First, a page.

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Applying one behavior to an object is pretty neat, but what I want you to show you what it looks like to apply multiple behaviors to an object. So let's get started by actually adding an object. Now I have got two examples I want to show you, but we'll get started with the first one. Go up to your Create tools and choose the Ellipse tool and just click-and-drag towards the center of your canvas making sure to hold down Shift as you drag. Just make a pretty decent size circle. Go ahead and grab your Select tool and reposition the circle towards the lower left.
What I want to do is use the Throw behavior to throw the circle off in a specific direction. But then we are going to add some more behaviors to actually create an animation that would be really hard to recreate using keyframes. All right, so let's get started by using the Throw behavior. Now I'm going to leave my HUD up here, because the HUD is kind of important when you are using the Throw behavior. Click on Add behavior in your toolbar, go to Basic Motion and choose Throw. Now click-and-drag in the circle to choose the direction.
I'm going to bring my Zoom down a little bit, because that's a little too sensitive for my liking. Now we have our Throw behavior. If you begin playback in your timeline, you can see the circle just moving left to right. Let's just stop playback for a second and add another behavior. This time under Simulations, let's add Gravity. Now the thing that I really enjoy about working with behaviors is the fact that they completely interact with each other. If you notice when we apply the gravity, it automatically just give an arc to the circle.
So if you move your playhead back to the beginning, you'll notice now it's arcing downwards. We'll just stop playback as I increase the acceleration so you can see it makes the circle move down faster. I don't quite like the fact that this is falling off the screen, so let's add yet another behavior. Under Simulations, let's choose Edge Collision and let's see what happens. You'll notice now it's kind of bouncing off the bottom of the canvas.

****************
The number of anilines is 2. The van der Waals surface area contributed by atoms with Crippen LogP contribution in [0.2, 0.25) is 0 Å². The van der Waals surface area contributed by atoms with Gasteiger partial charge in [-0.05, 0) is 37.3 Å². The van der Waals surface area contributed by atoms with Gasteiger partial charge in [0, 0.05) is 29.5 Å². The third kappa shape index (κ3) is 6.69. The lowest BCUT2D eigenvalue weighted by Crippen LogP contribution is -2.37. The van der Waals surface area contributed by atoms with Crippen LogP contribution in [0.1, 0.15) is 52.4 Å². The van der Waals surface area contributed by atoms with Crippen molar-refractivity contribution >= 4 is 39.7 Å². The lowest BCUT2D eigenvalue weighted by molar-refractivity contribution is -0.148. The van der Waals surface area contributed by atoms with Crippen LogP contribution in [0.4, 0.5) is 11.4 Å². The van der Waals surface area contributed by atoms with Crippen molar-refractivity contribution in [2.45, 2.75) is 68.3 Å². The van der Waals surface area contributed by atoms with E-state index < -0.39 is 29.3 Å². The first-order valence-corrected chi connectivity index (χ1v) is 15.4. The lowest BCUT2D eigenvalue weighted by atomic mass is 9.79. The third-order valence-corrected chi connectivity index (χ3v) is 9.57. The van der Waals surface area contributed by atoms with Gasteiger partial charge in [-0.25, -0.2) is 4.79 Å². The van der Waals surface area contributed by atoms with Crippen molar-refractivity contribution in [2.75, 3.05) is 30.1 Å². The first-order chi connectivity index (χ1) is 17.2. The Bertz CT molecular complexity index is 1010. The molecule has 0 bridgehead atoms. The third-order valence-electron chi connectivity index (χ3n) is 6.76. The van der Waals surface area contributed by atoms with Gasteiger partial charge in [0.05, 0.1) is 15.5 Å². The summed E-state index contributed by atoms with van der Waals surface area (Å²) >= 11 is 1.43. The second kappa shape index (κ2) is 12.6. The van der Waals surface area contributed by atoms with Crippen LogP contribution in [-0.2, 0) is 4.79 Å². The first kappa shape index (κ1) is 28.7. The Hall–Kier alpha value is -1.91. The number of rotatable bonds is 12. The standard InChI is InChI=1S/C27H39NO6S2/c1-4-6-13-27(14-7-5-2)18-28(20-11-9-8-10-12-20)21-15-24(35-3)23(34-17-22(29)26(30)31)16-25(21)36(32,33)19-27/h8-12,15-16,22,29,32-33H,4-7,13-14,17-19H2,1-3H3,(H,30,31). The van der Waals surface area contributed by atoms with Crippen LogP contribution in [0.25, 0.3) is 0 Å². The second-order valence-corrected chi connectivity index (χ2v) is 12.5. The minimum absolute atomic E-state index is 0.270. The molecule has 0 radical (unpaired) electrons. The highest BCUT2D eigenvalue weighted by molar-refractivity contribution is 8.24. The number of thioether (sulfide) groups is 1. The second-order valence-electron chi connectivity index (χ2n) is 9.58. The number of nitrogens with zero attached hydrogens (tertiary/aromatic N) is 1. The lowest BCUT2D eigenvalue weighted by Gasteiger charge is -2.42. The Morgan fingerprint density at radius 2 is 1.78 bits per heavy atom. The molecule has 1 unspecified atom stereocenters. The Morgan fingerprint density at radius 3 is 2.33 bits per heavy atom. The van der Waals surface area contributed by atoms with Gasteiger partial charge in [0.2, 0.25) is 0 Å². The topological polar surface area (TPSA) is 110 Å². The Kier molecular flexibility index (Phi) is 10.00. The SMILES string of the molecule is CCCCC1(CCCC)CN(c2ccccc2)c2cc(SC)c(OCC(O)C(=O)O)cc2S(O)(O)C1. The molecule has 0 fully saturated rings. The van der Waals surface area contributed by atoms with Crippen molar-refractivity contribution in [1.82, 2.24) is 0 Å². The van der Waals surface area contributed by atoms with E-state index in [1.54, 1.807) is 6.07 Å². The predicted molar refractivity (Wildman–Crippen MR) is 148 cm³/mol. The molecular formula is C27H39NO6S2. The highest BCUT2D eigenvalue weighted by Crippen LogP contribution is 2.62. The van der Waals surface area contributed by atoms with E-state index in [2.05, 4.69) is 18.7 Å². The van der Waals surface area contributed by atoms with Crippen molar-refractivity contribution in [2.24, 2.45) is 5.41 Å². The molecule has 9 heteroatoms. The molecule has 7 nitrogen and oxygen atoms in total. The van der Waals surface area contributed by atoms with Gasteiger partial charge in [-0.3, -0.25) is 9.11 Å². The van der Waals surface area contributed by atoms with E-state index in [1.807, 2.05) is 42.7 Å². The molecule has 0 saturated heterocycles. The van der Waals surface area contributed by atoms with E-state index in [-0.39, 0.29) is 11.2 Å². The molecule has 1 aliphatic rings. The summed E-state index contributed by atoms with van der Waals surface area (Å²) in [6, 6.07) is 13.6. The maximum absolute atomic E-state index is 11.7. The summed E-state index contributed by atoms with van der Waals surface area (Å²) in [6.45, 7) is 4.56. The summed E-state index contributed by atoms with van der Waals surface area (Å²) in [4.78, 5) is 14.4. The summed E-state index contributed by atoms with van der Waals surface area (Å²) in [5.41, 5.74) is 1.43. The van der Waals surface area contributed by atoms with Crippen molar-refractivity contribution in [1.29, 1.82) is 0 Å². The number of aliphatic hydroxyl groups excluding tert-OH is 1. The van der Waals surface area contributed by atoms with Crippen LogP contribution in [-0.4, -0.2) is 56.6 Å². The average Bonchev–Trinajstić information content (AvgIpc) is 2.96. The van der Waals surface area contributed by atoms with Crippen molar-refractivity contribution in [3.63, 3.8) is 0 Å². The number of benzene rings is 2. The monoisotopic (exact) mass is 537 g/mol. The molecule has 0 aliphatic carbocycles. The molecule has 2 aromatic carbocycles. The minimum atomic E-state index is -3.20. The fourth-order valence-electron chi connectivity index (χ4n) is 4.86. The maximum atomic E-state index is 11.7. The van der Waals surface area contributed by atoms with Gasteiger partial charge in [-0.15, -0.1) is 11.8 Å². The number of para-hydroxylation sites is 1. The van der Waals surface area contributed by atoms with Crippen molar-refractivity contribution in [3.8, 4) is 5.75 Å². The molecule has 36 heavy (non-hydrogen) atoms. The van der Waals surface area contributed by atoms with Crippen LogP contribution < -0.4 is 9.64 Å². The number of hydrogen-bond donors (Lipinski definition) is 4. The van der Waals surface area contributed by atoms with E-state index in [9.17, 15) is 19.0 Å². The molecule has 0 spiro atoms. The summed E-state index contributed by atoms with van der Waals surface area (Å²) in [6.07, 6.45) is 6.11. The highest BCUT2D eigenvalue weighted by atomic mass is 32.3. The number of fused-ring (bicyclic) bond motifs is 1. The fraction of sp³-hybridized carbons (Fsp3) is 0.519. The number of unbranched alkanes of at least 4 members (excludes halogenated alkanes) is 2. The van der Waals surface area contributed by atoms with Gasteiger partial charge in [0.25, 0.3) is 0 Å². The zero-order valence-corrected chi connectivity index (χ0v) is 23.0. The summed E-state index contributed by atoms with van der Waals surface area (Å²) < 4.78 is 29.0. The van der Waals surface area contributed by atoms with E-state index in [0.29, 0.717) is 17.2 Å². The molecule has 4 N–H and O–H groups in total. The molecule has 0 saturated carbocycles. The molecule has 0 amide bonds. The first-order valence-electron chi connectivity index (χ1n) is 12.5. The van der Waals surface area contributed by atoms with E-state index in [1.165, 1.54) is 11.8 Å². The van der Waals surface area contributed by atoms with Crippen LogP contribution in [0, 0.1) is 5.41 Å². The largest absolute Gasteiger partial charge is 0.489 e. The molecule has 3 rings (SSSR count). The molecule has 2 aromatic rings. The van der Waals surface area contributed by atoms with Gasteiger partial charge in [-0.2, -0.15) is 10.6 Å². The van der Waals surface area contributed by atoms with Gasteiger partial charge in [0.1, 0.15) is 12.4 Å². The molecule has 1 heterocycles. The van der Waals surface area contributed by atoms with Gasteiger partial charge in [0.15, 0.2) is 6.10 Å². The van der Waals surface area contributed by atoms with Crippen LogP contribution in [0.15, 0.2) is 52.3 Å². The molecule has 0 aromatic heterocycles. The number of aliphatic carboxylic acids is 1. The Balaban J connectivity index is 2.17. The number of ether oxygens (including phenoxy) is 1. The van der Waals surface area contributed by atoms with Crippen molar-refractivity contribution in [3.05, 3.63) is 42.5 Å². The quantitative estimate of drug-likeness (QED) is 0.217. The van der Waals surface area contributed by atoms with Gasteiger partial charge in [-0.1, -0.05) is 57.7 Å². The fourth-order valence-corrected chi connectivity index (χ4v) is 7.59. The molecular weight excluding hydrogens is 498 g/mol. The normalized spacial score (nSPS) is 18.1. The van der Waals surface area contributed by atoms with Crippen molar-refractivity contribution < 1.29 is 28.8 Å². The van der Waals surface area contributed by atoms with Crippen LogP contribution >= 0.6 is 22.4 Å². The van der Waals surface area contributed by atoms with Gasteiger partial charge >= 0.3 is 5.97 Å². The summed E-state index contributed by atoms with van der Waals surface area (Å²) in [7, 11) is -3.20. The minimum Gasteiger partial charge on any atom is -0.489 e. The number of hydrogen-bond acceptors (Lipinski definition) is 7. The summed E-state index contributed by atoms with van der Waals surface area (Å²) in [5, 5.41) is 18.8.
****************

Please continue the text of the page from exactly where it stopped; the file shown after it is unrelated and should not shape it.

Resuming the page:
That's great, but I would like this bounce to be a little bit more realistic. So drag the slider for bounce strength down and you'll notice now we'll get a much more realistic animation. As you begin your playback again, you'll notice it's bouncing right on the edge. So if we open up our Project pane, F5, you'll see we have a circle with three behaviors applied to it and we've created a pretty organic animation that would be really hard to animate, well, not really hard, but it would be kind of a pain to animate with keyframes.
Now let's go on to the second example. I would like to use the same circle, but actually feather the edges a little bit to give it a little bit of little more organic shape. Let's select the top group and click the Plus button. I'm going to hold down Option+Drag the circle up into the new group. Now we can turn off the old group and I'm just going to lock that layer off, so we have no way of accidentally selecting anything, and go ahead and delete all the behaviors of the bottom of the circle.
Now we are back to our original circle and like I said, I want to feather the edges. If you drag the feather to the right, notice it feathers outwards. If you drag it to the left, the feather inwards. So I'm just going to drag it slightly to the left and we'll change the fill color. If you Ctrl-click right on the color picker, you notice you automatically get this nice window that pops up to let you choose the color. Now I'm going to choose the color that in my opinion looks kind of like a lightning bug. Now if you don't live in a part of the world where you have lighting bugs, they are these little bugs that fly around and they flicker through the woods.